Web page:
Thursday, July 1, 2010

Trinitarian Theology as a Spiritual Discipline

French Dominican theologian Gilles Emery, O.P. argues that the Trinitarian theology of both St. Augustine and St. Thomas is presented as a spiritual exercise in which the practitioner of theology is a pilgrim seeking wisdom and, ultimately, union with God. In other words, all Trinitarian theology from the early Fathers to St. Thomas, including those parts which are often derided as "rationalistic" or "abstract" is actually spiritual theology, not mere speculation. A short presentation of his argument is found in his essay: "Trinitarian Theology as Spiritual Exercise in Augustine and Aquinas" in Aquinas the Augustinian, edited by Dauphinais, David and Levering (Catholic University of America Press, 2007).

The classical tradition of Christian theology that is rooted in the creedal orthodoxy of the first five centuries and which flowers in the Augustinian-Thomistic tradition has come under fire in the modern period for many reasons. One of those reasons has to do with the modern obsession with individual autonomy, which begins systematically with Descartes although it is foreshadowed in Renaissance humanism. This autonomy is not merely the self-assertion of the individual over against the state, tradition or law, but has is roots in a metaphysical decision to claim that the true view of the universe must begin with the individual reason and situation of the individual thinker rather than with an understanding of our situation as one of God and man in relationship. Emery's interpretation of the thought of St. Thomas as continuing a type of theology that typified the early Fathers and flowered in the writings of St. Augustine helps us see why the starting point of modern philosophy (and the theology - mainly liberal Protestant - which has adopted its anthropocentrism) is inadequate for understanding reality.

In this post, I want to describe how Emery interprets St. Augustine and in a subsequent post I will discuss his argument for reading St. Thomas as continuing the same kind of theology.

Emery points out that, the purpose of St. Augustine's De Trinitate, can be expressed as (1) to show that whether one searches for the substance of God through God's creature or through the Scriptures, the same nature of God can be discovered, (2) to show the conformity of Catholic faith to Holy Scripture and (3) to show that the end result of believing in order to understand is, in fact, an enhanced understanding of faith. For St. Augustine, faith is the beginning point of intellectual or scientific inquiry because it is only from the standpoint of faith that insight into ultimate reality can be attained. The purpose of Christian theology is to demonstrate that greater understanding does in fact arise from such a starting point.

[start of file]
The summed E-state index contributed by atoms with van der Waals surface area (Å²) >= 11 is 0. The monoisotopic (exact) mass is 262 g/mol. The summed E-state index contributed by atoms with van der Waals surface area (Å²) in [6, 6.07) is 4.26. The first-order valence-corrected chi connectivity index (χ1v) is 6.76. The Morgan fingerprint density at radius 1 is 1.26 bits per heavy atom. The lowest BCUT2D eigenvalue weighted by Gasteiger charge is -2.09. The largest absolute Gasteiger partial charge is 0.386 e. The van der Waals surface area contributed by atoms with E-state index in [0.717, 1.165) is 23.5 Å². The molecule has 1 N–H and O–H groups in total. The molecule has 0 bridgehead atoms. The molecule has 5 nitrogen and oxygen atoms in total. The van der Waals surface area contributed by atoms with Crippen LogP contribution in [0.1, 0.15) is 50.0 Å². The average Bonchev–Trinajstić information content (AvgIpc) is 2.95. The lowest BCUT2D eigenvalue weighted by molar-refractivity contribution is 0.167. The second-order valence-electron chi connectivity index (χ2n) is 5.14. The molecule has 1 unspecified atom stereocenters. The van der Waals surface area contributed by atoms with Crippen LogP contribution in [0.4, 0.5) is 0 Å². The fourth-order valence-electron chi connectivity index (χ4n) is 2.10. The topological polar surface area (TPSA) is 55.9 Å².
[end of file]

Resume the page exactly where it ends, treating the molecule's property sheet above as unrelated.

It is in this last result that theology contributes to the evangelistic and apologetic task of the Church by increasing knowledge of the universe and man and not merely of God. Emery points out that the so-called "psychological" analogy is misnamed because the modern sense of the term does not connote what was central in St. Augustine's intentions: namely the ontological truth of the analogy of the soul to God. He says: "in turning toward God, whose image it is, the soul attains what it is, its proper nature." (7) We might think here also of the arguments of David Bentley Hart and T. F. Torrance about how it was Christianity which made the rise of modern physical science possible. Christianity "works" and this should commend it to all unbiased minds.

Emery shows that the analogy between the image of God in the human soul and God is not a one-way analogy, but rather a back and forth process of eliminating errors, exploring dead ends and finding one's way forward gradually and only by much effort. Emery writes:
So one discovers that the interminable detours, repititions, and digressions of the De Trinitate are on purpose and are part of Augustine's deliberate intention: to exercise the spirit of his reader, to lead it to the ascension toward God the Trinity by sharpening the tip of his soul (acies mentis). This objective is recalled each time Augustine glances retrospectively at the preceding books. It is formulated very clearly, for instance, at the beginning of book XV: 'We wanted to train the reader [exercere lectorem] in the things that were made, so that he might know Him by whom they were made.' In this Christian setting, the spiritual exercise takes on a specific aspect. It is performed on the foundation of revelation, through divine grace, in the adherance of faith to the Triune God.
Here we see arguments against "natural theology" decisively refuted. For one thing, the knowledge of God is not limited to what nature can say. Rather, nature must be read in the light of revelation and can only point to what is beyond its scope. For another thing, the back and forth of the soul suggest the interplay of the grace of the Holy Spirit interacting with the human mind leading the sinner to greater and deeper knowledge of God step by step. Human capability is insufficient both in the beginning point and at each step along the way. Finally, there is no hint of the human mind grasping or comprehending God; in actual fact, much of the point of the exercise is that the mind needs to become aware of its possibilities and its limitations.

Theology done in this way is prayerful, humble and intellectually rigorous. It is a path of purification and a way of wisdom. We distort it when we project our modern lust for power and domination (which has so distorted and debased scientific inquiry in modernity) backwards in time on to thinkers whose purpose in intellectual analysis was much different than our own. Instead of being motivated by a desire to control, manipulate and use, it was motivated by a desire to see and submit to the ontological reality we inhabit.

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